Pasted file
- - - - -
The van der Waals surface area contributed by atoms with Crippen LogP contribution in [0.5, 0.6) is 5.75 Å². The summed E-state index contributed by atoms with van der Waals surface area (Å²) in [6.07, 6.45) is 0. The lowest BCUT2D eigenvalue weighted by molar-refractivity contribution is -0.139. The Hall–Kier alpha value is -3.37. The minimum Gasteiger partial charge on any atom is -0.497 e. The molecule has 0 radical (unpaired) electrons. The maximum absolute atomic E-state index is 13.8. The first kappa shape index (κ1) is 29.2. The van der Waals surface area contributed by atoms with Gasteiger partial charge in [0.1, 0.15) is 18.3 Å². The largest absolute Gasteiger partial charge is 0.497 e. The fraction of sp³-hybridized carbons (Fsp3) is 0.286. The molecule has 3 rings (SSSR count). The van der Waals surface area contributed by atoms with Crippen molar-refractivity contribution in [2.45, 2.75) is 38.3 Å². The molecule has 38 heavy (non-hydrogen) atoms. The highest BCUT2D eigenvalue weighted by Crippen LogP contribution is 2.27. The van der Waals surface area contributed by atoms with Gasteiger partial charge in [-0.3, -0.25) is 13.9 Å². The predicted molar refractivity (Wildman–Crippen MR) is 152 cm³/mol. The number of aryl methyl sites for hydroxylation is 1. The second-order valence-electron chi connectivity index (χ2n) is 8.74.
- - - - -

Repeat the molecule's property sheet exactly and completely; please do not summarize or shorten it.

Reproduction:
The van der Waals surface area contributed by atoms with Crippen LogP contribution in [0.5, 0.6) is 5.75 Å². The summed E-state index contributed by atoms with van der Waals surface area (Å²) in [6.07, 6.45) is 0. The lowest BCUT2D eigenvalue weighted by molar-refractivity contribution is -0.139. The Hall–Kier alpha value is -3.37. The minimum Gasteiger partial charge on any atom is -0.497 e. The molecule has 0 radical (unpaired) electrons. The maximum absolute atomic E-state index is 13.8. The first kappa shape index (κ1) is 29.2. The van der Waals surface area contributed by atoms with Gasteiger partial charge in [0.1, 0.15) is 18.3 Å². The largest absolute Gasteiger partial charge is 0.497 e. The fraction of sp³-hybridized carbons (Fsp3) is 0.286. The molecule has 3 rings (SSSR count). The van der Waals surface area contributed by atoms with Crippen molar-refractivity contribution in [2.45, 2.75) is 38.3 Å². The molecule has 38 heavy (non-hydrogen) atoms. The highest BCUT2D eigenvalue weighted by Crippen LogP contribution is 2.27. The van der Waals surface area contributed by atoms with Gasteiger partial charge in [-0.3, -0.25) is 13.9 Å². The predicted molar refractivity (Wildman–Crippen MR) is 152 cm³/mol. The number of aryl methyl sites for hydroxylation is 1. The second-order valence-electron chi connectivity index (χ2n) is 8.74.